While testosterone levels understandably run high in people indulging in strenuous physical activity, those initiated into the world of sport over the past year might be led to believe that this universe abounds with sex fiends, not merely players and coaches.
Tiger Woods, for instance, was discovered to have as many mistresses in his closet as golf clubs, French World Cup football players Frank Ribery and Karim Benzema are being questioned for soliciting sex with an underage prostitute, former Australian cricket great Dean Jones has had his Father of the Year award snatched away after he admitted to having a child out of wedlock, and more recently, celebrated Indian hockey coach M.K. Kaushik has lost his job after his ward T.S. Ranjitha accused him of making indecent advances.
This is only a cursory list and if one were to get into the nitty-gritty of hard research, the names could spill over into at least a few foolscap pages. My intention, however, is not to write a treatise on the sexual proclivities of sportspersons—rather, to show that they are not as depraved as the several examples cited above might suggest.
For instance, shortly before writing this piece, I read a story about how a girl student from Mumbai was lured into a sex trap by a man who was also her tutor, and the other day I read of an apparently straight-laced guy marrying five women serially before being found out. It might also be remembered that former US vice-president Al Gore’s 40-year marriage broke up recently, around the same time he was accused of sexual misconduct by several female masseurs.
It is just that sportspersons have a certain imagined virtuousness vested in them by public expectation which makes any such misdemeanour more unacceptable, and therefore, more worthy of a scandal. In saying this, I am not trivializing the issue, nor condoning the sleazy shenanigans of sportspersons/coaches, only highlighting that they are culpably human too and must be assessed, absolved or punished similarly.
But I’ve digressed enough, so let’s address the issue at hand. Where the Kaushik saga is concerned, I must confess to being surprised. In hockey circles, he is known to be an imaginative coach and an achiever. Several of India’s best moments in the sport in recent times have come in women’s hockey and under his tutelage. Indeed, the last time the men’s team won something worthwhile was the Asian Games gold in Busan, South Korea, in 1998 when Kaushik was coach, and the last time India won an Olympic gold, in Moscow in 1980, he was a stellar player.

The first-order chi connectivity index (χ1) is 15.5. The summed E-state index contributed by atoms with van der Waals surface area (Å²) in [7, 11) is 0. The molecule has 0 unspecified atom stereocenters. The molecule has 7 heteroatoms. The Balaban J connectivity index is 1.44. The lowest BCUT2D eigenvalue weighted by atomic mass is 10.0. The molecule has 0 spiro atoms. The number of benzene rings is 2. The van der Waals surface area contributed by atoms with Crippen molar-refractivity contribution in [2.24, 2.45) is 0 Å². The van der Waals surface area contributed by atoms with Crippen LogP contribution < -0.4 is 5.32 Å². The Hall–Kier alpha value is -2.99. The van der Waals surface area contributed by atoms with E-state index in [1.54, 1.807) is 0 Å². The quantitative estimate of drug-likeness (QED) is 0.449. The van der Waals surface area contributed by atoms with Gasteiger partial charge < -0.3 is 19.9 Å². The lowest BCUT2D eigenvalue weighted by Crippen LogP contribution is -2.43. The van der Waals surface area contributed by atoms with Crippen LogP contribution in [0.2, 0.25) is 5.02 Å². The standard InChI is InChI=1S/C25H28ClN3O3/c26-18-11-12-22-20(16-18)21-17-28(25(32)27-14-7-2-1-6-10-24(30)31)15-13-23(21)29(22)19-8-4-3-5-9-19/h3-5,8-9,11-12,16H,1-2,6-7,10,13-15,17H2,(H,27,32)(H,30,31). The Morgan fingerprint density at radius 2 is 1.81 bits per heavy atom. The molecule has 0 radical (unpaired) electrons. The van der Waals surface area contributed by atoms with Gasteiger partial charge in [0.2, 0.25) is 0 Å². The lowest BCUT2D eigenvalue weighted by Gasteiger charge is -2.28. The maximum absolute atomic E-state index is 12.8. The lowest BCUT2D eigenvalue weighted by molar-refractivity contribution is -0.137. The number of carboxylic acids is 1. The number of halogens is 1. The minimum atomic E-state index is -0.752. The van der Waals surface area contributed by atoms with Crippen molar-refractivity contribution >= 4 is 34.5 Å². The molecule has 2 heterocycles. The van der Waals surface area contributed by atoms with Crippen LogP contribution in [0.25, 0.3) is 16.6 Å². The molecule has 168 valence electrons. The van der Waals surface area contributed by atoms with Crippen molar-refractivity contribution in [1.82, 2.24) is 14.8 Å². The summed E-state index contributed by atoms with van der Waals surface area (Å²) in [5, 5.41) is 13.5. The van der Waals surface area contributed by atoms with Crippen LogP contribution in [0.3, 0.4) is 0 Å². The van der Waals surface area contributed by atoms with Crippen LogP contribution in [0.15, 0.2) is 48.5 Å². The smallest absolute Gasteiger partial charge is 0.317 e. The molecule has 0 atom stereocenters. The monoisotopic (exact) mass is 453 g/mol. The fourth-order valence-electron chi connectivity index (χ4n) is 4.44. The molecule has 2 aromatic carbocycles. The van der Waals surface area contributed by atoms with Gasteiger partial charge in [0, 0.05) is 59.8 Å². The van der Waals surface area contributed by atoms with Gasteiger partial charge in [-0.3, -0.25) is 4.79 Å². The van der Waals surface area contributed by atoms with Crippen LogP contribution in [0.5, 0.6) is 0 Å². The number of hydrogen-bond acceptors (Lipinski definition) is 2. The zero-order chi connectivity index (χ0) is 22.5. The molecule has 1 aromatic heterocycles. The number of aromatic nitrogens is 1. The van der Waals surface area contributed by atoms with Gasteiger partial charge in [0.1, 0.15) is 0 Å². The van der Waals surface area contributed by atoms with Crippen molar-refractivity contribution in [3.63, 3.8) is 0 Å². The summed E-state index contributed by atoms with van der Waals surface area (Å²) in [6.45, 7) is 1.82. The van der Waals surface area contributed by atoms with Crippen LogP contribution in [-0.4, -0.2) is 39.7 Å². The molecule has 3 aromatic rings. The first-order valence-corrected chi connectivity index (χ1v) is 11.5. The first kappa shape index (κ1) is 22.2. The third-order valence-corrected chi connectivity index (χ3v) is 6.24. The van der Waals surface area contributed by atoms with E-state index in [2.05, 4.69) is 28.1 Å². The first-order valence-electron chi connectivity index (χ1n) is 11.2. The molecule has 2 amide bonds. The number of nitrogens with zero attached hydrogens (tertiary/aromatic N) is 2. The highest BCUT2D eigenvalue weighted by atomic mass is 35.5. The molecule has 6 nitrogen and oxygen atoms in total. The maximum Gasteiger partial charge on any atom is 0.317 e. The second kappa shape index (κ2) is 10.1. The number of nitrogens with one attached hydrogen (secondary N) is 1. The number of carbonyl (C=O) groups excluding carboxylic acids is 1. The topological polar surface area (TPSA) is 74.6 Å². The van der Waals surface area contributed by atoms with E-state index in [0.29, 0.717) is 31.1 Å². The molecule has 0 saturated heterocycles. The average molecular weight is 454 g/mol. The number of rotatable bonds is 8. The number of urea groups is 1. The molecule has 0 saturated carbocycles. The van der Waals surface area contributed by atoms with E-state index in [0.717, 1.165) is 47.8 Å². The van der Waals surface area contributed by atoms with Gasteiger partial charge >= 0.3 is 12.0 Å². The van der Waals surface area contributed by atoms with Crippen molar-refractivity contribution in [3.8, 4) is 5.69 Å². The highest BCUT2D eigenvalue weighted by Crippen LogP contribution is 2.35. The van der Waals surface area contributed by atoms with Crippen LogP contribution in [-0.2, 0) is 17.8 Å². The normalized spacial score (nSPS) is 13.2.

None of this, however, can save Kaushik from what he has done if he is guilty. He has alleged that internecine politics of the hockey establishment is the reason for his current predicament but I reckon that with 31 women players ranged against him, Kaushik will be hard-pressed to save himself on this ground alone. But whatever the outcome of this affair, there are some messages for the future of Indian sport in this episode.
For one, there is need for greater vigilance from the administration on the conduct of players and coaches in camps, on tours, etc. In the old days, when sport in India paid a pittance, players were humbled by coaches into submission through sheer show of authority; in these times, when sport is becoming increasingly lucrative, players can become submissive because of opportunities held out. The equation between coaches and players cannot have such a pronounced skew, which means the administration needs to play a more proactive role in ironing out the wrinkles without becoming a hindrance.
Clearly, there is also a need for coaches, especially those dealing with women, to understand what constitutes desirable conduct. I spoke to a well-known athletics coach in Mumbai who was bewildered at some of the allegations against Kaushik. “Using aggressive language was common when I coached,” he told me. “This didn’t change from boys to girls.”
Coaches across disciplines, he told me, would goad their wards into pushing their limits by mocking them about their physique; there would be the occasional spanking and four-letter words would be used liberally. “The intention was to extract the best out of the athlete.”
This might be true, but would not pass muster in New Age sensibilities when there is greater awareness of individual rights, and certain methods of mentoring have become wholly unacceptable, if not obsolete—corporal punishment in schools, for instance. Likewise, verbal abuse in sports coaching, even if well intended, would be a no-no.
The issue is not as cut and dried as I have made it seem, of course. When do aggressive methods become abuse? Should coaching become so sterilized that it lacks gusto and vigour? The issue is complex. I don’t have answers, only some advice for coaches: If you can’t keep your mind clean, at least mind your language.
Ayaz Memon is a senior columnist who writes on sports and other matters.
Write to Ayaz at email@example.com